Category Archives: Opinion Pieces

Listen Up! – Brother Ali

An artist who has always delivered food for thought in his music, Brother Ali delivers some emotional words about race, life and Hip-Hop in the wake of the Trayvon Martin verdict.

New Joint – Agartha Audio & Taiyamo Denku / Craig G / Sadat X

Agatha Audio & Taiyamo Denku ft. Craig G & Sadat X – “Road Is Ruff” (Uncommon Records / 2012)

Taken from the forthcoming album “Quadrofiendia” which also feature L.I.F.E. Long, Shyhiem, Masai Bey and more.

Diggin’ In The Hard Drive – 2006 J Dilla Tribute Article

With today being the sixth anniversary of legendary Detroit producer J Dilla’s tragic passing, I thought I’d dust off the tribute article I did for then long-running UK-based magazine Blues & Soul that hit news-stands just a week or so after the gifted musical visionary was taken from his family, friends and fans.

When I was asked by my esteemed B&S editor Bob Killbourn to write a tribute piece just hours after Dilla’s death, I had mixed feelings taking on the assignment. Of course, I wanted the opportunity to pay my respects to a man who can easily be described as one of Hip-Hop’s greatest producers, but I also knew it was going to be a difficult task to do Dilla justice within the 700 word limit I had been set. I put off writing the piece for days, worried that I wasn’t up to the task. But with my deadline looming, I came home from work on a Friday evening, threw on the best-of Dilla compilation CD I’d burned for myself during the days following his passing, zoned out and got to work. Whether you knew the man personally or, like me, just consider yourself a fan, I hope that after reading the piece below you’ll feel that I repped for Dilla correctly.

Music’s Soulchild

James Yancey (a.k.a. Jay Dee / J Dilla) passed away on February 10th 2006 in Los Angeles after a lengthy battle with an incurable blood disease. He was a mere 32-years-old. The sense of emotional loss experienced by the talented producer’s family, friends and mother, Maureen Yancey, is incalculable, but the impact of Dilla’s death on the culture of Hip-Hop is also difficult to quantify.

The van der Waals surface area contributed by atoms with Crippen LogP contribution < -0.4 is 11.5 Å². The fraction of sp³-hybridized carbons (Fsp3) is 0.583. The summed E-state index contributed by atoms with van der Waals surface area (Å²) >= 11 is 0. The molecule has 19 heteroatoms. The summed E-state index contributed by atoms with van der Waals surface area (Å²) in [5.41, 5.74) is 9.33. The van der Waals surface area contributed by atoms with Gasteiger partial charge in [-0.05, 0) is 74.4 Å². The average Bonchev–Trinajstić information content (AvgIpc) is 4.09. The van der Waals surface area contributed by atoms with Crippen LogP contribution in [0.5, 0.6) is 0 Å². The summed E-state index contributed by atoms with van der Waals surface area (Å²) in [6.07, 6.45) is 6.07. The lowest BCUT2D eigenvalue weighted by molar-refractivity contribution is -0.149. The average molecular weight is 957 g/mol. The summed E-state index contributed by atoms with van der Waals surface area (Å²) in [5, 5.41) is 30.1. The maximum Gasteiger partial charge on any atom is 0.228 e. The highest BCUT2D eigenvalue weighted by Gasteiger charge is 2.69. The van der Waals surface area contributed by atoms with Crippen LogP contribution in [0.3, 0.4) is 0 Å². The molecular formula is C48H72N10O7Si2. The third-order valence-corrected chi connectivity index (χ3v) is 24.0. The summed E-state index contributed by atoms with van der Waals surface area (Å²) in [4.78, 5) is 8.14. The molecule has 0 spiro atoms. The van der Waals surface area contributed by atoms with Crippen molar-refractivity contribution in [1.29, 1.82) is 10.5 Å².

Born in Detroit in 1974, Dilla called the Conant Gardens section of Motown home, attending Pershing High School in the 80s, where he met future Slum Village band-mates T3 and Baatin. A fixture of Detroit’s Hip-Hop scene, a young Jay Dee cut his musical teeth in the early-90s after being shown how to work his trusty MPC sampler by leftfield soul sensation Amp Fiddler. Shortly after, Dilla began producing tracks for local acts such as 1st Down and a pre-D12 Proof. But whilst Detroit was familiarising itself with Jay Dee’s captivating mix of soulful sounds and heavy drums, the rest of the Hip-Hop world wouldn’t fully experience the gifted beatmaker’s work until The Pharcyde dropped their 1995 sophomore album “Labcabincalifornia”. Dilla produced six standout cuts on the project, including the classic “Runnin'”, finding himself taken under the creative wing of A Tribe Called Quest’s Q-Tip and Ali Shaheed to form The Ummah production collective.

This meeting of musical minds would lead to Dilla contributing tracks to 1996 projects from Mad Skillz, De La Soul and, of course, ATCQ. But it would be the year 2000 that signalled Jay Dee’s official breakthrough, with Slum Village finally dropping their heavily-delayed album “Fantastic Vol. II” and Dilla working with The Roots’ Questlove under the Soulquarians banner, producing most of Common’s “Like Water For Chocolate” and D’Angelo’s “Voodoo”. In the years leading up to his tragic death, Dilla blessed a long and varied list of artists with his talent, including Busta Rhymes, Brand New Heavies, Talib Kweli, Vivian Green and Jaylib (his collaboration with cult West Coast producer Madlib). Most recently Dilla dropped his own solo project, the instrumental mixtape-styled “Donuts”, and also crafted as-yet unreleased tracks for Ghostface, Truth Hurts and MF Doom.

The artistic achievements listed above and the many others not mentioned make for impressive reading, but it’s difficult to truly convey the beauty and creativity of Dilla’s music in words. He was an artist in the mould of a Jimi Hendrix or a Miles Davis, someone who understood his musical roots but constantly sought to push the boundaries of his craft. Yancey stayed away from the media spotlight, choosing instead to let the quality of his work speak for him, an admirable character trait in today’s celebrity-obsessed world.

In terms of his importance to the evolution of Hip-Hop production, Dilla’s name should be mentioned alongside other ground-breaking greats such as Rick Rubin, Marley Marl, Dr. Dre and DJ Premier. He helped bring soul back to Hip-Hop during a time when commercialisation threatened to rip the heart out of both the music and its culture.

Dilla didn’t reach the mainstream recognition of some of his peers (though he produced two cuts on Common’s Grammy-nominated “Be”) but the respect those at the top of the game had for the D-Town homeboy was evident. In 2004, when asked to name his favourite Hip-Hop producer, Pharrell Williams of The Neptunes baffled a BET 106 & Park audience by replying, “You may not know his name, but J Dilla, Jay Dee from Detroit.”